So why wasn't the decision made to keep Shubrick and raze Odd Fellows instead, saving at least $6 million of taxpayer money? Not to mention the untold millions in economic impact. Saving Shubrick and Port O'Call was the plan just six years ago as Government Services Administration (GSA) believed they had nearly finalized their design. These designs were a result of eight years of work and study by GSA working with Salt Lake City SHPO (state historic preservation officer)-- as well as a largely absent public community-- in hearings on how to best proceed with the expansion of the Federal Courthouse expansion on Main Street. While Shubrick was still not part of the plans in 2003, Kent Knowley, (owner of Port O'Call and the Shubrick Building), decided to fight back against the impact the disastrous project would have on his business.

Knowley understood that with a potential 10 year construction timeline, and his parking facilities gone, Port O' Call would lose a huge number of customers. For this reason he filed a federal lawsuit against GSA, which according to Janette Knowley, his wife, "has gotten them nowhere."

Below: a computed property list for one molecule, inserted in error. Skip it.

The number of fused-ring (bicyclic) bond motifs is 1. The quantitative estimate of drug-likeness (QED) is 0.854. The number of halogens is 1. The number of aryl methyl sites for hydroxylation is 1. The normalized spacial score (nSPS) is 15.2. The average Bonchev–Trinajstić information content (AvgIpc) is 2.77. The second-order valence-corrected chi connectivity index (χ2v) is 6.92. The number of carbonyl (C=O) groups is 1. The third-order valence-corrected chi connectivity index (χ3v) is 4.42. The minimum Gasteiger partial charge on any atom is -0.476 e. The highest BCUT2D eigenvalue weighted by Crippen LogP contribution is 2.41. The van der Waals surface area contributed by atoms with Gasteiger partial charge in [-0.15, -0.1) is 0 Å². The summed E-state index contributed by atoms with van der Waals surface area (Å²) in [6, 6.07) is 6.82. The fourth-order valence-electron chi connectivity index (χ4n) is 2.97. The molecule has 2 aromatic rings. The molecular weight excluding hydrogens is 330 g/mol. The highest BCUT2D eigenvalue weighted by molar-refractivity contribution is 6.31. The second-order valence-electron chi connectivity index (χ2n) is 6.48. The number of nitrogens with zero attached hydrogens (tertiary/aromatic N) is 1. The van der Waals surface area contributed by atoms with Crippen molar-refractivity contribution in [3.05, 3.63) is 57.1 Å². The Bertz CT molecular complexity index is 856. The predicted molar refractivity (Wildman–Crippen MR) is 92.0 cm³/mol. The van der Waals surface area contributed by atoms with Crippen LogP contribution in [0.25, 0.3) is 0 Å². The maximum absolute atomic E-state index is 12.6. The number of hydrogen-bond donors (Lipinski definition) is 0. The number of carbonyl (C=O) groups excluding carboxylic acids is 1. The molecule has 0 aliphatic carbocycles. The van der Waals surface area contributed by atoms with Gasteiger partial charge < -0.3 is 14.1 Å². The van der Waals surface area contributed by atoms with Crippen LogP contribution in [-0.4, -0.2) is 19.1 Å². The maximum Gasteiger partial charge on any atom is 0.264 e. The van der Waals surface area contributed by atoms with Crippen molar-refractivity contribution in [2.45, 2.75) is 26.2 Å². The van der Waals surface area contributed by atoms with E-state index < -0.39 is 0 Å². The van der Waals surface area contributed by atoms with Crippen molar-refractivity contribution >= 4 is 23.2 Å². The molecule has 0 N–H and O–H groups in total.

Part two of this story is about the Government Services Administration's Battle against Port O'Call owners the Knowleys and how they don't believe that the project will ever see completion in its current form.

You can also read our recent blog entry on this article about the ongoing theme of historic preservation and government projects infringing on personal property rights. (read it here) This topic will be addressed in-depth in a future story in an interview with Utah Heritage Foundation Executive Director, Kirk Huffaker.

Your Opinion Counts: Reader Comments

Add to the discussion by posting your comments using the form below

Clint Jensen